After the 2008 crash the debate was around whether the deficit would be best sorted by cutting public expenditure; or would it be better to stimulate economic activity so as to generate surpluses and jobs, thus reducing necessary benefits payments. In other words: austerity or stimulus?
Despite pouring billions into ‘quantitative easing’ to support the financial sector, the establishment has argued fervently in favour of austerity for the rest of us. That establishment (referred to elsewhere as the self-perpetuating industrial, financial, media, academic and political establishment – the SPIFMAPE) has proved so powerful, it has effectively buried the stimulus word and replaced it with ‘borrowing’. The establishment’s offer is now “Balance the books or borrow?” as Martin Kettle puts it [Guardian, 25.9.15 p39].
But the establishment is wrong. Stimulus is still the most effective option.
Continue reading The Solution to Austerity
The anti-austerity protest which is getting under way on 20th June, is not just a politically motivated objection to a policy of the governing Party. It is a protest with deep foundations in both theory and common sense.
For successive governments GDP growth has been the holy-grail. Despite misgivings over its validity (https://gordonpearson.co.uk/2015/02/19/the-great-gdp-deception/#more-1278), it is accepted that balancing a budget with a growing GDP is a whole lot easier than doing so in recession. But imposing austerity on the economy only stifles GDP growth. So why do governments of both main Parties – assuming Labour takes the suicidal Blairite route – accept austerity as the necessary medicine for our economic ills?
The economy is a complex of many different sectors, public and private, that relate to each other in all sorts of different ways, and it is continually on the move with some sectors growing and some shrinking, some dying off altogether and new ones emerging. That dynamic is the result of millions of people striving to make progress. Politicians don’t control the economy; the best they can aim for is to do the people no harm.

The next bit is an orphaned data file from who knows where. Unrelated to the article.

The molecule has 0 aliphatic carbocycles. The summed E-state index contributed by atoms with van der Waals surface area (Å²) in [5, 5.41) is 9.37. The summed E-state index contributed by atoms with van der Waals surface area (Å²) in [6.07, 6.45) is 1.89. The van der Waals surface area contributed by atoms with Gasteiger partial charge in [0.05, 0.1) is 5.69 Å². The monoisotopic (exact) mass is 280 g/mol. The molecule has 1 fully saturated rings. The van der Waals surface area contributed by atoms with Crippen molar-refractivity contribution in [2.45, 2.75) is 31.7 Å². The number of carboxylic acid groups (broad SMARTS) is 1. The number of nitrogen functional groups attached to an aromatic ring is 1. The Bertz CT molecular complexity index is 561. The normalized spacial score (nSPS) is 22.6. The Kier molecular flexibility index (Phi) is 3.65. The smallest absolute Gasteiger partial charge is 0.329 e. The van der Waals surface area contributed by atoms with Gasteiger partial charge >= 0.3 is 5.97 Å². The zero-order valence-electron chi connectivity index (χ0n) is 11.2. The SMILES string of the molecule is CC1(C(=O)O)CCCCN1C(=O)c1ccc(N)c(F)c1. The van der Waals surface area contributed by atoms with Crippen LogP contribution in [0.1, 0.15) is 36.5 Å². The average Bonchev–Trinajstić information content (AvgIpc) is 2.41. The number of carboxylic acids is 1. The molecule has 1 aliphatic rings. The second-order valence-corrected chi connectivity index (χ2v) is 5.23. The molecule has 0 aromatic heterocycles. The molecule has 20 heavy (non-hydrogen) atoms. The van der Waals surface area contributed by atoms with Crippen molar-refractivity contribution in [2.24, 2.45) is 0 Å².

Continue reading The Common Sense of Austerity and GDP growth
Survey data re the 2015 general election is confirming the previous posting. But it is not a picture that is widely acknowledged. For example, Martin Kettle in today’s Guardian, suggests it is more important we should ask why the Tories succeeded, than why Labour failed. But the truth is the Tories are only a smidgeon ahead of their 2010 vote when they had to rely on Lib-Dem support to form a government. That can hardly be regarded as great success. The 24 additional seats those few additional votes produced was a quirk of the first past the post system. Labour undoubtedly failed, being stuck only 1.5% above their 2010 low point in terms of votes, but losing 26 seats, also a result of first past the post.
The survey sample referred to in the previous post has produced some further confirmation. The Lib-Dems were written off some time ago as having completely sold out. That may be grossly unfair, but that is the predominant reason being given by those former Lib Dems surveyed. The main cause emerging for Labour’s rejection was their failure to offer an economic programme that was significantly different from George Osborne’s. In particular, Ed Balls’ adherence to the Tory austerity programme, in case Labour should be seen as irresponsible, appears to have been a prime cause of frustration and rejection.
Those small changes in voter numbers disguise a lot of voter movement. In the survey, a significant number of former Labour voters turned to UKIP and the Greens, where they substantially increased numbers to around 5m but produced no additional seats. Labour’s losses to UKIP and Greens appear to have been more than compensated by deserting Lib-Dems.
Continue reading Tory’s Rocky Road Ahead Confirmed
The idea of GDP is simple: the summation of what is produced within the UK avoiding any double counting. It is used to assess how well the economy is doing overall. For the government of the day, growth is good because it suggests we will all be better off. Though GDP is a very imprecise measure, it is one that most people broadly accept.
The economy used to be measured by gross national product (GNP). That measured what UK-owned assets produced, irrespective of where they were in the world. But GNP fell out of favour as UK owned assets were sold to foreign investors with the result that the economy, by that measure, appeared to be in decline. Successive Chancellors tried to make out the sale of UK owned assets was good, because it showed UK was ‘open for business’. But it didn’t really wash. So, since the 1980s, GDP has been the standard measure.